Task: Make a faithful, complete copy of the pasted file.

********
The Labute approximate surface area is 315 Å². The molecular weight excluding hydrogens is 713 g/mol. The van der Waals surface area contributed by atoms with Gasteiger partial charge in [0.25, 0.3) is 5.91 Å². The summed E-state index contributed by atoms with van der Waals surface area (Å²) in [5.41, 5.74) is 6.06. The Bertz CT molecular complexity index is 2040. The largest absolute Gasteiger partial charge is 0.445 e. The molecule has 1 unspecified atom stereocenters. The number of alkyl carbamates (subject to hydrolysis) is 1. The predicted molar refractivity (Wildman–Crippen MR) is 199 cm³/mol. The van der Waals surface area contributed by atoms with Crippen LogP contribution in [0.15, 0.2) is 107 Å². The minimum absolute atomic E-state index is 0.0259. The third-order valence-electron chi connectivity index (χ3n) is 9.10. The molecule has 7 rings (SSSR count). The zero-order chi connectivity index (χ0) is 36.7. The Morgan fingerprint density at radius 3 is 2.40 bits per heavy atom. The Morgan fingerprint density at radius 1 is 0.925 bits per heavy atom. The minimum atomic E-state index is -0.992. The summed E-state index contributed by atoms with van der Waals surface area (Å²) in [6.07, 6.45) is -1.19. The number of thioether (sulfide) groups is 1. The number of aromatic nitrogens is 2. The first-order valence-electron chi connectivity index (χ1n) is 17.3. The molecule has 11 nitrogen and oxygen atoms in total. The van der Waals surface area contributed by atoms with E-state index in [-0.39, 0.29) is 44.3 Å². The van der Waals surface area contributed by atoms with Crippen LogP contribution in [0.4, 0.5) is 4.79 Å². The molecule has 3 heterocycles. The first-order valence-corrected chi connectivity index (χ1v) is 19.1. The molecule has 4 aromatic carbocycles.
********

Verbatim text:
The Labute approximate surface area is 315 Å². The molecular weight excluding hydrogens is 713 g/mol. The van der Waals surface area contributed by atoms with Gasteiger partial charge in [0.25, 0.3) is 5.91 Å². The summed E-state index contributed by atoms with van der Waals surface area (Å²) in [5.41, 5.74) is 6.06. The Bertz CT molecular complexity index is 2040. The largest absolute Gasteiger partial charge is 0.445 e. The molecule has 1 unspecified atom stereocenters. The number of alkyl carbamates (subject to hydrolysis) is 1. The predicted molar refractivity (Wildman–Crippen MR) is 199 cm³/mol. The van der Waals surface area contributed by atoms with Crippen LogP contribution in [0.15, 0.2) is 107 Å². The minimum absolute atomic E-state index is 0.0259. The third-order valence-electron chi connectivity index (χ3n) is 9.10. The molecule has 7 rings (SSSR count). The zero-order chi connectivity index (χ0) is 36.7. The Morgan fingerprint density at radius 3 is 2.40 bits per heavy atom. The Morgan fingerprint density at radius 1 is 0.925 bits per heavy atom. The minimum atomic E-state index is -0.992. The summed E-state index contributed by atoms with van der Waals surface area (Å²) in [6.07, 6.45) is -1.19. The number of thioether (sulfide) groups is 1. The number of aromatic nitrogens is 2. The first-order valence-electron chi connectivity index (χ1n) is 17.3. The molecule has 11 nitrogen and oxygen atoms in total. The van der Waals surface area contributed by atoms with E-state index in [-0.39, 0.29) is 44.3 Å². The van der Waals surface area contributed by atoms with Crippen LogP contribution in [0.4, 0.5) is 4.79 Å². The molecule has 3 heterocycles. The first-order valence-corrected chi connectivity index (χ1v) is 19.1. The molecule has 4 aromatic carbocycles.